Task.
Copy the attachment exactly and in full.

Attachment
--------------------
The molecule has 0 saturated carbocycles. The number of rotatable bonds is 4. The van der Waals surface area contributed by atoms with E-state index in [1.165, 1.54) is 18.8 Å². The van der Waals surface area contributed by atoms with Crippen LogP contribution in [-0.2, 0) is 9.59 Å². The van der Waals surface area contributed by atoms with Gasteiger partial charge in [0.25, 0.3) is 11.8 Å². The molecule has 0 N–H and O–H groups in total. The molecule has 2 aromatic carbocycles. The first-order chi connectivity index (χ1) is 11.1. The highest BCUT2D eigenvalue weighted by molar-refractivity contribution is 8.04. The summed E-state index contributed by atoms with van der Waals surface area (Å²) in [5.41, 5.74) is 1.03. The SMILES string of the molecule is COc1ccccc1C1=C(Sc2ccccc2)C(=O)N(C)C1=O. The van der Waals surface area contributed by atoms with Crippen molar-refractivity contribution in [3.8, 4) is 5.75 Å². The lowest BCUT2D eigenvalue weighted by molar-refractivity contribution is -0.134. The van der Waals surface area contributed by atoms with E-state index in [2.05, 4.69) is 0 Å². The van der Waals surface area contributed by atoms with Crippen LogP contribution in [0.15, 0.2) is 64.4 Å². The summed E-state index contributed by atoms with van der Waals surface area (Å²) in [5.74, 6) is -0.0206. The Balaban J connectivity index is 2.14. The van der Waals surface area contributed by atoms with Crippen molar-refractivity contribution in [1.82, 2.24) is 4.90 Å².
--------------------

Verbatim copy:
The molecule has 0 saturated carbocycles. The number of rotatable bonds is 4. The van der Waals surface area contributed by atoms with E-state index in [1.165, 1.54) is 18.8 Å². The van der Waals surface area contributed by atoms with Crippen LogP contribution in [-0.2, 0) is 9.59 Å². The van der Waals surface area contributed by atoms with Gasteiger partial charge in [0.25, 0.3) is 11.8 Å². The molecule has 0 N–H and O–H groups in total. The molecule has 2 aromatic carbocycles. The first-order chi connectivity index (χ1) is 11.1. The highest BCUT2D eigenvalue weighted by molar-refractivity contribution is 8.04. The summed E-state index contributed by atoms with van der Waals surface area (Å²) in [5.41, 5.74) is 1.03. The SMILES string of the molecule is COc1ccccc1C1=C(Sc2ccccc2)C(=O)N(C)C1=O. The van der Waals surface area contributed by atoms with Crippen molar-refractivity contribution in [3.8, 4) is 5.75 Å². The lowest BCUT2D eigenvalue weighted by molar-refractivity contribution is -0.134. The van der Waals surface area contributed by atoms with E-state index in [2.05, 4.69) is 0 Å². The van der Waals surface area contributed by atoms with Crippen LogP contribution in [0.15, 0.2) is 64.4 Å². The summed E-state index contributed by atoms with van der Waals surface area (Å²) in [5.74, 6) is -0.0206. The Balaban J connectivity index is 2.14. The van der Waals surface area contributed by atoms with Crippen molar-refractivity contribution in [1.82, 2.24) is 4.90 Å².